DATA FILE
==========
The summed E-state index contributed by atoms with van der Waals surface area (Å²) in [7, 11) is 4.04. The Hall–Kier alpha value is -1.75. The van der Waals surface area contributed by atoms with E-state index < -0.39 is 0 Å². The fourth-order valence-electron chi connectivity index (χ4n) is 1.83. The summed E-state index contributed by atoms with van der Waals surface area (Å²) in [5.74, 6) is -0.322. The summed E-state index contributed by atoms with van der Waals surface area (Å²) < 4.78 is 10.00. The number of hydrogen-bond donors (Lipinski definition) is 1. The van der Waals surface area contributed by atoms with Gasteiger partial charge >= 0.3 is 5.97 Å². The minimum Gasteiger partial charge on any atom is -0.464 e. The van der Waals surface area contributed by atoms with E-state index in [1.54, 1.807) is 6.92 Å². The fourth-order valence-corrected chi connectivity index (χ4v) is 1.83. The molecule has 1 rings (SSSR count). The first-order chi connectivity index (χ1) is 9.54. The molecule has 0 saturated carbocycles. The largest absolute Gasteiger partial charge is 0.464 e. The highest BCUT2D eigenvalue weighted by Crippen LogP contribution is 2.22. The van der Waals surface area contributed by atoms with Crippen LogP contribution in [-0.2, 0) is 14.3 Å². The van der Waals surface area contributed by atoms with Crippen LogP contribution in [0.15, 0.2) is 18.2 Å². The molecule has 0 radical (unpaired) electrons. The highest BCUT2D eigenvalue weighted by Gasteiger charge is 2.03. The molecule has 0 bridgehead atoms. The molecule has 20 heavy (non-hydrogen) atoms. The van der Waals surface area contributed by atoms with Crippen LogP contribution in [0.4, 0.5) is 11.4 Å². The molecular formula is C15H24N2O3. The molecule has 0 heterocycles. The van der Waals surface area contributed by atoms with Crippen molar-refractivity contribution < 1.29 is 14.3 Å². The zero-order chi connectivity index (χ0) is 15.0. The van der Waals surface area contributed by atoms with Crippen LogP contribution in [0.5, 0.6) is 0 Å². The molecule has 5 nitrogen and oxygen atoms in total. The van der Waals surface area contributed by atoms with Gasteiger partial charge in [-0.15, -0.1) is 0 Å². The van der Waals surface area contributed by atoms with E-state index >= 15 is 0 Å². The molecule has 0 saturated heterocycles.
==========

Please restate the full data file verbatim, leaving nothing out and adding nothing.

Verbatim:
The summed E-state index contributed by atoms with van der Waals surface area (Å²) in [7, 11) is 4.04. The Hall–Kier alpha value is -1.75. The van der Waals surface area contributed by atoms with E-state index < -0.39 is 0 Å². The fourth-order valence-electron chi connectivity index (χ4n) is 1.83. The summed E-state index contributed by atoms with van der Waals surface area (Å²) in [5.74, 6) is -0.322. The summed E-state index contributed by atoms with van der Waals surface area (Å²) < 4.78 is 10.00. The number of hydrogen-bond donors (Lipinski definition) is 1. The van der Waals surface area contributed by atoms with Gasteiger partial charge >= 0.3 is 5.97 Å². The minimum Gasteiger partial charge on any atom is -0.464 e. The van der Waals surface area contributed by atoms with E-state index in [1.54, 1.807) is 6.92 Å². The fourth-order valence-corrected chi connectivity index (χ4v) is 1.83. The molecule has 1 rings (SSSR count). The first-order chi connectivity index (χ1) is 9.54. The molecule has 0 saturated carbocycles. The largest absolute Gasteiger partial charge is 0.464 e. The highest BCUT2D eigenvalue weighted by Crippen LogP contribution is 2.22. The van der Waals surface area contributed by atoms with Crippen LogP contribution in [-0.2, 0) is 14.3 Å². The van der Waals surface area contributed by atoms with Crippen LogP contribution in [0.15, 0.2) is 18.2 Å². The molecule has 0 radical (unpaired) electrons. The highest BCUT2D eigenvalue weighted by Gasteiger charge is 2.03. The molecule has 0 bridgehead atoms. The molecule has 20 heavy (non-hydrogen) atoms. The van der Waals surface area contributed by atoms with Crippen LogP contribution in [0.4, 0.5) is 11.4 Å². The molecular formula is C15H24N2O3. The molecule has 0 heterocycles. The van der Waals surface area contributed by atoms with Crippen molar-refractivity contribution < 1.29 is 14.3 Å². The zero-order chi connectivity index (χ0) is 15.0. The van der Waals surface area contributed by atoms with Crippen LogP contribution in [0.5, 0.6) is 0 Å². The molecule has 5 nitrogen and oxygen atoms in total. The van der Waals surface area contributed by atoms with Gasteiger partial charge in [-0.15, -0.1) is 0 Å². The van der Waals surface area contributed by atoms with E-state index >= 15 is 0 Å². The molecule has 0 saturated heterocycles.